Massage reduces cortisol. This is a much more specific idea than “massage reduces stress.” Cortisol, the “stress hormone,” is justifiably perceived as a villain, and reducing it is often touted as a meaningful rescue from being run-down, chronically anxious or depressed, or in pain. Unfortunately, the evidence that massage actually does anything helpful to cortisol production is conflicting and inconclusive at best, and commonly cited research to support it has major flaws.54 Even in the unlikely event that massage actually does reduce cortisol levels, the phsyiology of stress is much too complex to assume cortisol reduction is in itself a meaningful, good thing. Cortisol levels after a massage do not give a meaningful picture of the organism, and there is no direct relationship between a temporary cortisol reduction and any health benefit. What matters is cortisol levels over time, but even that isn’t exactly straightforward: stress and cortisol have a complex and chaotic relationship regulated by many variables out of our control.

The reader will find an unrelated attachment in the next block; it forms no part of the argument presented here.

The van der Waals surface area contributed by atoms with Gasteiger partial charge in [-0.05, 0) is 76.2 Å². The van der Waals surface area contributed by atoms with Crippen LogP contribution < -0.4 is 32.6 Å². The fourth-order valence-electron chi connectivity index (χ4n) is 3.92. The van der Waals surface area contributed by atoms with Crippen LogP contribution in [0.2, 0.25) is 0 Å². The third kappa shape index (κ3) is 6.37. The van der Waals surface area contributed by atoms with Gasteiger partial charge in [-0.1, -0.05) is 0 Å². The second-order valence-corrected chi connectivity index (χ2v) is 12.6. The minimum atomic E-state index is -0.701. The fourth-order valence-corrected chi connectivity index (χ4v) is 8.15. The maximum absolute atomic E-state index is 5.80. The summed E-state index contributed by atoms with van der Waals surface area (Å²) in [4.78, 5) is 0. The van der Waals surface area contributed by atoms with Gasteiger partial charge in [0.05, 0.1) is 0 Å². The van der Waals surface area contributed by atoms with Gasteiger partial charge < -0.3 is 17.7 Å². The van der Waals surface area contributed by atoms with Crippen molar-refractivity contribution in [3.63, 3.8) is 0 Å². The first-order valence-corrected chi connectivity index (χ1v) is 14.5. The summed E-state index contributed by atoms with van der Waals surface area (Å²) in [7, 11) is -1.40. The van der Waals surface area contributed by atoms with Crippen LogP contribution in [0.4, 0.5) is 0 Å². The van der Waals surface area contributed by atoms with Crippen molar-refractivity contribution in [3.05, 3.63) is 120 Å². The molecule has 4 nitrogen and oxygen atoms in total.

And now for 13 seconds of random massage humour:
And 48 seconds now. The title of the book he holds up — Massage Are Bollocks—cracks me up every time I watch it.
And here’s a much longer one — 8 minutes! — but worth every second, just for the opossum’s nonplussed reactions. But the therapist is a riot, and she effectively lampoons several of the goofier ideas in massage. She’s a genius.
The lactic acid myths (and detoxification in general)
It’s worth devoting a bit more attention to this particularly classic controversy in massage therapy: that massage can aid muscle health and recovery from exercise by some means, usuallu described as flushing metabolic wastes from your muscles. Other “toxins” and unspecified metabolic wastes are often lumped into the myth, but lactic acid is by far the most famous and likely to get mentioned, so that’s what I’ll focus on here.